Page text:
The Oxpecker and Zebra are unlikely friends in the animal kingdom. Oxpeckers (a type of bird) land on Zebras, and they eat away harmful parasites on the Zebras. The Oxpeckers get a good meal, and the Zebras get a good cleaning. What’s more, when danger is approaching, the Oxpeckers fly up suddenly, which serves as a warning mechanism for Zebras. These types of partnerships with mutual benefits are not unusual in the animal kingdom.
Wouldn’t it be great if we, as individuals and organisations, can build more mutually beneficial relationships like that?
Banks have long had an uncomfortable relationship with regulators. Pay /bonus caps, and hefty fines introduced by the FCA are all over the news. In January to May 2014 fines imposed by the FCA for non-compliant practices already total £131 million (FCA, 2014) – why are banks struggling to keep up?
Banks often associate the concept of “being compliant” with the documentation of key processes, clear accountabilities, and a well-defined governance framework. The truth is, while important, these are basic practices that every bank should already have in place. As a wise man once said, “you have to learn the rules of the game. And then you have to play better than anyone else” (Albert Einstein),
Should banks be looking beyond putting adequate structures in place, and start focusing on what will really drive success, and behaviours, in regulatory compliance? Surely the future winners are the ones who embrace the idea of “proactive compliance”.
Befriend the regulators
Just as the Oxpeckers act as the warning mechanism for approaching danger, regular conversations with regulators can help shed some light to what may be laying ahead.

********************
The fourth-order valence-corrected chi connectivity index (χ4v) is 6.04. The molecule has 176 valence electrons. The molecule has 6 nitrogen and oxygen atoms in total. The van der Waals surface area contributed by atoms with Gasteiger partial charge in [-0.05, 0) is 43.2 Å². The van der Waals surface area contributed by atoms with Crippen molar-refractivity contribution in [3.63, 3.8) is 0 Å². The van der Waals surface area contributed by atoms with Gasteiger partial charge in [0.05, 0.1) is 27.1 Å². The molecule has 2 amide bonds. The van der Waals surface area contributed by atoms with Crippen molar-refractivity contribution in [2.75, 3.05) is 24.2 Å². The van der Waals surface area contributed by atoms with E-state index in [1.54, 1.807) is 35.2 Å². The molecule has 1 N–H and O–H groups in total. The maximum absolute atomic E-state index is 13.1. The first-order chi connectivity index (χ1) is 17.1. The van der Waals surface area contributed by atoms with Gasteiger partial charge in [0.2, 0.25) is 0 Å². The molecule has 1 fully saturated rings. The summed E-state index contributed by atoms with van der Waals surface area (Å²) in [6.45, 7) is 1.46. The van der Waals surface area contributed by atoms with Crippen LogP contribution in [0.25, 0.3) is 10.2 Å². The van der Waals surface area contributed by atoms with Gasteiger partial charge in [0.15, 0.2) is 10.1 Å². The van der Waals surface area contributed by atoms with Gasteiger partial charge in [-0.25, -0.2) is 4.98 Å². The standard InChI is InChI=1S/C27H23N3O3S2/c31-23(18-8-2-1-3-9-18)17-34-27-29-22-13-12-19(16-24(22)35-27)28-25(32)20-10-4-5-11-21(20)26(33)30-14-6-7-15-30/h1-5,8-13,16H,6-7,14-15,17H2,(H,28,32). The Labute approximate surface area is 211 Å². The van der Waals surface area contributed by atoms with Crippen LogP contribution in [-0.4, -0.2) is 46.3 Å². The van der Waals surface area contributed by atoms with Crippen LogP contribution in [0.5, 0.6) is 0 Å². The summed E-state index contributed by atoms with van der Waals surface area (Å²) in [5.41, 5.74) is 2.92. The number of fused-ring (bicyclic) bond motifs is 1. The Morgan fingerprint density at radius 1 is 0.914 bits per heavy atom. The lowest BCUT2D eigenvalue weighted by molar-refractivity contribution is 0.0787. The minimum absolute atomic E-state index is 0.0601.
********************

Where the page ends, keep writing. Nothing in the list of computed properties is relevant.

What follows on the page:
Similarly, banks can help regulators understand key challenges and issues banks face in meeting regulatory requirements. How can banks do this without reinventing an entire new ways of working?
Banks could consider extracting value from existing “known” practices– for example, the Skilled Persons Report is typically used as a diagnostic, monitoring, preventive and remedial tool; Banks could engage in regular conversations with regulators post the Skilled Persons Report, where they could highlight and discuss proactive improvements in identified areas of weaknesses.
Focus on customers
Don’t forget, customers are ultimately driving the future of Financial Services.
FCA uses “super complaints” (FCA defines super complaint as a complaint made by an approved watchdog on behalf of consumers) as a key input into the prioritisation of issues in risk outlook, and ultimately the creation of new regulations. If banks listen to customers, and design product andservices that are truly “customer centric”, then surely the banks would naturally be compliant in the long run. Surely it’s about being “compliant” and avoiding the “complaints”.
How can banks do this, you ask? This leads nicely into my next point:
“Proactive compliance” won’t happen without change in behaviour
Just as our parents and teachers inspire us – leadership needs to be at the forefront of the regulatory agenda. Banks should give the Compliance Function the power to influence the organisation – open access to the Board of Directors and direct influence over key performance indicators of all customer facing and supporting business units. Banks should consider giving greater budget to recruit experienced, highly qualified compliance professionals, to adequately reward employees who consistently demonstrate the right behaviours and values, and to build a leadership team that not only sets the right tone, but lives and breathes “proactive compliance” everyday.
In this multicultural and fast moving society, more organisations are building strategic and mutually beneficial ‘friendships’ or partnerships with those who were not previously thought to be their allies. If innovative organisations such as Google, Apple and Amazon become banks tomorrow, how would they approach compliance? Wouldn’t they take every opportunity to build strong relationships with regulators to gain the edge that big banks don’t currently have?
Isn’t it time, for the Zebra and Oxpecker of the banking world, to start embracing the inevitable?